Impacts to operations. Night pre-cooling, in lieu of mechanical refrigeration cooling, can be an effective means of flushing internally generated heat out of a building in regions where nighttime temperatures are low. However, healthcare facilities that use this strategy may need to reevaluate its effectiveness due to increased nighttime temperatures.
Sewer pipes. Temperature rise could increase hydrogen sulfide formation in sewer pipes, leading to internal corrosion and eventual failure. Sea level rise also could cause more pipes in coastal areas to face the external risk of corrosive seawater. Determine if more frequent inspection or earlier replacement of existing pipes is needed. Investigate cost-effectiveness of switching to more corrosion-resistant pipe with plastic lining.
Siting assessment. The National Flood Insurance Program’s maps identifying the historical 100-year floodplain and 500-year floodway may no longer provide a reliable basis for local building and zoning ordinances designed to minimize flood losses to life and property. Check with your local government to see if they are being updated and if the flood risk to existing buildings and property has changed. Site future buildings away from high risk areas like low-lying coastal zones, tornado alleys, and hurricane zones, if possible. For investment decisions in high risk areas, consider including an analysis of when and how to adapt facilities with expected lifetimes of 50 years or more, especially in coastal areas.
Building codes. Growing uncertainty concerning future temperature, precipitation, and sea levels might dictate a reassessment of existing standards and safety factors for ventilation, drainage, flood protection, facility siting, thermal tolerances, and resistance to corrosion. Consider asking for building designs that exceed current building codes.
Given the complexity of the factors that influence human health, assessing health impacts related to climate change poses a difficult challenge. While studies of health effects linked to climate change remain sparse, the IPCC has concluded that, overall, negative climate related impacts are expected to outweigh positive health impacts during this century. What can we expect?
The extent to which climate change may affect the frequency and severity of these events, such as hurricanes and extreme heat and floods, is being investigated by the US Climate Change Science Program. An increase in the frequency of extreme events may result in more event-related deaths, injuries, infectious diseases, and stress-related disorders.
Climate change may increase the risk of some infectious diseases, particularly those diseases that appear in warm areas and are spread by mosquitoes and other insects. These “vector-borne” diseases include malaria, dengue fever, yellow fever, and encephalitis. Also, algal blooms could occur more frequently as temperatures warm — particularly in areas with polluted waters — in which case diseases (such as cholera) that tend to accompany algal blooms could become more frequent.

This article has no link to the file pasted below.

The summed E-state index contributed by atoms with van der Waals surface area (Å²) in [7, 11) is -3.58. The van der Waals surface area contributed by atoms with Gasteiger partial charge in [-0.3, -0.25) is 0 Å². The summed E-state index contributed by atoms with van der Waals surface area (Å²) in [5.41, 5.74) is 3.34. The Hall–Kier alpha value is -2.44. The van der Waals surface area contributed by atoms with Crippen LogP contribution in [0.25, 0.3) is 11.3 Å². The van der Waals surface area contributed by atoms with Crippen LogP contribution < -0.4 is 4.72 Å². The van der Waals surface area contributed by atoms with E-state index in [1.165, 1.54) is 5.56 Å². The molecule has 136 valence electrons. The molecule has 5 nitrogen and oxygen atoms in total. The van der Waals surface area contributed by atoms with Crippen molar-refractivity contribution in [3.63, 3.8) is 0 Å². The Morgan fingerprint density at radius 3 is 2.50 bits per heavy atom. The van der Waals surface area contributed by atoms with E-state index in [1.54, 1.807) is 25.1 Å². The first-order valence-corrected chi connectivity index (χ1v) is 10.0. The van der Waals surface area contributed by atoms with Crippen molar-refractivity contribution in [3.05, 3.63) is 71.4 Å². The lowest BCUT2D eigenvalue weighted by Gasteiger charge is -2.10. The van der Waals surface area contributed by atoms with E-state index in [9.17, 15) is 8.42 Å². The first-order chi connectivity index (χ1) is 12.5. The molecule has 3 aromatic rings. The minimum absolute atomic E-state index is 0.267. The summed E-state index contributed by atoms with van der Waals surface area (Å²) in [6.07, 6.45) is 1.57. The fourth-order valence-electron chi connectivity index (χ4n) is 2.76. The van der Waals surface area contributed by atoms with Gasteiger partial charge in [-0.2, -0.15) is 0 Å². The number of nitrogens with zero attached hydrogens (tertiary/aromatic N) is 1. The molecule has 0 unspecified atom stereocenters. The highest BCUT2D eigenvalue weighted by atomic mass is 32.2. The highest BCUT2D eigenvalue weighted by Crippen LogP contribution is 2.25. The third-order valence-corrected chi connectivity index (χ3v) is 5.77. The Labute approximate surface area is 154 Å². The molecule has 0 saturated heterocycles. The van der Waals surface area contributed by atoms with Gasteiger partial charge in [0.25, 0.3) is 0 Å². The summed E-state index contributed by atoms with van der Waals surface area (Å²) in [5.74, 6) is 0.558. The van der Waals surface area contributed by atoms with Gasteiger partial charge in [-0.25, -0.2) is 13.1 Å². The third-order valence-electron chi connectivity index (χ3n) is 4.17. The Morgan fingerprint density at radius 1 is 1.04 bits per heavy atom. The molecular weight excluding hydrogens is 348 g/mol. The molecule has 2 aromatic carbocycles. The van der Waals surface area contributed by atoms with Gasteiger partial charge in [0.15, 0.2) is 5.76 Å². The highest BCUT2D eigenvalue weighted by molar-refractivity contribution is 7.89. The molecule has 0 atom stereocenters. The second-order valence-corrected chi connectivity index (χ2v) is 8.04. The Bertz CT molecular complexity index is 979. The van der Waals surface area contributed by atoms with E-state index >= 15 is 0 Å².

Though average U.S. and global temperatures are expected to continue to rise, the potential for an increase in the spread of disease will depend not only on climatic but also on non-climatic factors, primarily the effectiveness of the public health system.
Increase surge capacity. Increase the dual-use of existing facility spaces to allow conversion to surge capacity in an emergency. Build for dual-use when undertaking new construction. Become involved in the construction and planning of public buildings, such as libraries, civic centers, or community centers so that these buildings can incorporate dual-use concepts into their construction plans.
Plan for surge hospital. Hospitals should prepare for the possibility that their facilities may cease functioning due to major damage sustained during (as well as after) a climate disaster. Surge hospitals would need to be set up, some of which may need to operate for prolonged periods until permanent facilities can be rebuilt.
Train staff in emergency response. Healthcare engineers should do advance planning in emergency response, coordinate resources, and be able to contact local, state, and federal agencies to ensure surge hospitals can be set up quickly during emergencies.
Some degree of future climate change will occur regardless of future greenhouse gas emissions. Adapting to or coping with climate change may therefore become necessary across the nation. Hospitals would be prudent to begin mobilizing now to better cope with possible climate change impacts in their region. The future health of your institution - and indeed of your community - is riding upon the decisions you make today.
Clark Reed is the National Healthcare Manager for ENERGY STAR at the U.S. EPA. Last year, ENERGY STAR helped Americans save enough energy to power 26 million homes, reducing greenhouse gas emissions equivalent to that of 25 million cars — all while saving consumers $14 billion. To join, visit ENERGY STAR’s website or contact the author at the U.S. Environmental Protection Agency — MC 6202J, 1200 Pennsylvania Ave NW, Washington, D.C. 20460. Email: firstname.lastname@example.org Phone: 202-343-9146.